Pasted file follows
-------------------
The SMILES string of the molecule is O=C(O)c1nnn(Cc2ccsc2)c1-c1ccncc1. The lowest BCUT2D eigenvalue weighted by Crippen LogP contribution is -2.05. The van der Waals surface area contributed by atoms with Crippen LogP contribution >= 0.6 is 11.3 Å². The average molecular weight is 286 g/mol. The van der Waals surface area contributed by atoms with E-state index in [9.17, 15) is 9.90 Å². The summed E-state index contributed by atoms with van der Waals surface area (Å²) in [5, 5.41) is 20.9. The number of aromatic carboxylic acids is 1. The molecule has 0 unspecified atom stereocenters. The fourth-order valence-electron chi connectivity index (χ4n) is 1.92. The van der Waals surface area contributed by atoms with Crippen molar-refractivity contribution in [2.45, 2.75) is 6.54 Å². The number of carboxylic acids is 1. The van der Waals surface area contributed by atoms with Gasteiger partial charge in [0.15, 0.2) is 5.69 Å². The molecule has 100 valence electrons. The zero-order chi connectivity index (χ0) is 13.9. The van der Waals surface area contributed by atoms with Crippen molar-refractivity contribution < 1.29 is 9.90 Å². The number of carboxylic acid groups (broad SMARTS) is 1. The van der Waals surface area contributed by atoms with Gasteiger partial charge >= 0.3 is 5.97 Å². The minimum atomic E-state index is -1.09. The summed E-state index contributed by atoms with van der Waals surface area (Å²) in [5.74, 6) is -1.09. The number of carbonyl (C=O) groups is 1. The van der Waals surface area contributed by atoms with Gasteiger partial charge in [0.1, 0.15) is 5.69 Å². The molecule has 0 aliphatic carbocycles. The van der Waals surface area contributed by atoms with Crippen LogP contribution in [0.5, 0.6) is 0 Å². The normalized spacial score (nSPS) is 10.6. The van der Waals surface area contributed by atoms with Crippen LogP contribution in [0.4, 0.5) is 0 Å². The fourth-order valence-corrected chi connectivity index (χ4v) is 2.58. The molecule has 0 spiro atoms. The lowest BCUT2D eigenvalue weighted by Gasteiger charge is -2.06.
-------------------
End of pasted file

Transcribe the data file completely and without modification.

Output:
The SMILES string of the molecule is O=C(O)c1nnn(Cc2ccsc2)c1-c1ccncc1. The lowest BCUT2D eigenvalue weighted by Crippen LogP contribution is -2.05. The van der Waals surface area contributed by atoms with Crippen LogP contribution >= 0.6 is 11.3 Å². The average molecular weight is 286 g/mol. The van der Waals surface area contributed by atoms with E-state index in [9.17, 15) is 9.90 Å². The summed E-state index contributed by atoms with van der Waals surface area (Å²) in [5, 5.41) is 20.9. The number of aromatic carboxylic acids is 1. The molecule has 0 unspecified atom stereocenters. The fourth-order valence-electron chi connectivity index (χ4n) is 1.92. The van der Waals surface area contributed by atoms with Crippen molar-refractivity contribution in [2.45, 2.75) is 6.54 Å². The number of carboxylic acids is 1. The van der Waals surface area contributed by atoms with Gasteiger partial charge in [0.15, 0.2) is 5.69 Å². The molecule has 100 valence electrons. The zero-order chi connectivity index (χ0) is 13.9. The van der Waals surface area contributed by atoms with Crippen molar-refractivity contribution < 1.29 is 9.90 Å². The number of carboxylic acid groups (broad SMARTS) is 1. The van der Waals surface area contributed by atoms with Gasteiger partial charge >= 0.3 is 5.97 Å². The minimum atomic E-state index is -1.09. The summed E-state index contributed by atoms with van der Waals surface area (Å²) in [5.74, 6) is -1.09. The number of carbonyl (C=O) groups is 1. The van der Waals surface area contributed by atoms with Gasteiger partial charge in [0.1, 0.15) is 5.69 Å². The molecule has 0 aliphatic carbocycles. The van der Waals surface area contributed by atoms with Crippen LogP contribution in [0.5, 0.6) is 0 Å². The normalized spacial score (nSPS) is 10.6. The van der Waals surface area contributed by atoms with Crippen LogP contribution in [0.4, 0.5) is 0 Å². The fourth-order valence-corrected chi connectivity index (χ4v) is 2.58. The molecule has 0 spiro atoms. The lowest BCUT2D eigenvalue weighted by Gasteiger charge is -2.06.